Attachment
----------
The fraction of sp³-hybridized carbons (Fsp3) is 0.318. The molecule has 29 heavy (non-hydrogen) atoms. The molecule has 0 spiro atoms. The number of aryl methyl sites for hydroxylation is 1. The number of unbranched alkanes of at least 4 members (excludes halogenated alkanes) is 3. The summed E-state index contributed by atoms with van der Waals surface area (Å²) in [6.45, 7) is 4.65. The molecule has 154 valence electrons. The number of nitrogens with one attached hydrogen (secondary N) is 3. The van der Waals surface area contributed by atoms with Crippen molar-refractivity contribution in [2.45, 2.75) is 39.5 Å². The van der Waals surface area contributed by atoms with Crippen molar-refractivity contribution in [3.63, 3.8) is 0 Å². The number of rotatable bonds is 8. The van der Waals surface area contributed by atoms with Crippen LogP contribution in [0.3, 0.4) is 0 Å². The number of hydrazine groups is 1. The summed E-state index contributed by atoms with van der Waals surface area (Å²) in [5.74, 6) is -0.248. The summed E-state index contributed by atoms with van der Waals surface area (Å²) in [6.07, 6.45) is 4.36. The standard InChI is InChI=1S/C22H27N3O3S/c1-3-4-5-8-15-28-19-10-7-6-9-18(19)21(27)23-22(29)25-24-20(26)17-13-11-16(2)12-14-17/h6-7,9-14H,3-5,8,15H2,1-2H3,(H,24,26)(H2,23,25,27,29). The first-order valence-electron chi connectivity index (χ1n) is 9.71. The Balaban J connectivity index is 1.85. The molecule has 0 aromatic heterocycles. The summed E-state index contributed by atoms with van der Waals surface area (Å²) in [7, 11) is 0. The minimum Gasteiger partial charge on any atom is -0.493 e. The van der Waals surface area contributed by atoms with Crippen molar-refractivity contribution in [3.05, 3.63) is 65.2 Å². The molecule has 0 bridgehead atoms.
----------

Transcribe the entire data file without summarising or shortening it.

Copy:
The fraction of sp³-hybridized carbons (Fsp3) is 0.318. The molecule has 29 heavy (non-hydrogen) atoms. The molecule has 0 spiro atoms. The number of aryl methyl sites for hydroxylation is 1. The number of unbranched alkanes of at least 4 members (excludes halogenated alkanes) is 3. The summed E-state index contributed by atoms with van der Waals surface area (Å²) in [6.45, 7) is 4.65. The molecule has 154 valence electrons. The number of nitrogens with one attached hydrogen (secondary N) is 3. The van der Waals surface area contributed by atoms with Crippen molar-refractivity contribution in [2.45, 2.75) is 39.5 Å². The van der Waals surface area contributed by atoms with Crippen molar-refractivity contribution in [3.63, 3.8) is 0 Å². The number of rotatable bonds is 8. The van der Waals surface area contributed by atoms with Crippen LogP contribution in [0.3, 0.4) is 0 Å². The number of hydrazine groups is 1. The summed E-state index contributed by atoms with van der Waals surface area (Å²) in [5.74, 6) is -0.248. The summed E-state index contributed by atoms with van der Waals surface area (Å²) in [6.07, 6.45) is 4.36. The standard InChI is InChI=1S/C22H27N3O3S/c1-3-4-5-8-15-28-19-10-7-6-9-18(19)21(27)23-22(29)25-24-20(26)17-13-11-16(2)12-14-17/h6-7,9-14H,3-5,8,15H2,1-2H3,(H,24,26)(H2,23,25,27,29). The first-order valence-electron chi connectivity index (χ1n) is 9.71. The Balaban J connectivity index is 1.85. The molecule has 0 aromatic heterocycles. The summed E-state index contributed by atoms with van der Waals surface area (Å²) in [7, 11) is 0. The minimum Gasteiger partial charge on any atom is -0.493 e. The van der Waals surface area contributed by atoms with Crippen molar-refractivity contribution in [3.05, 3.63) is 65.2 Å². The molecule has 0 bridgehead atoms.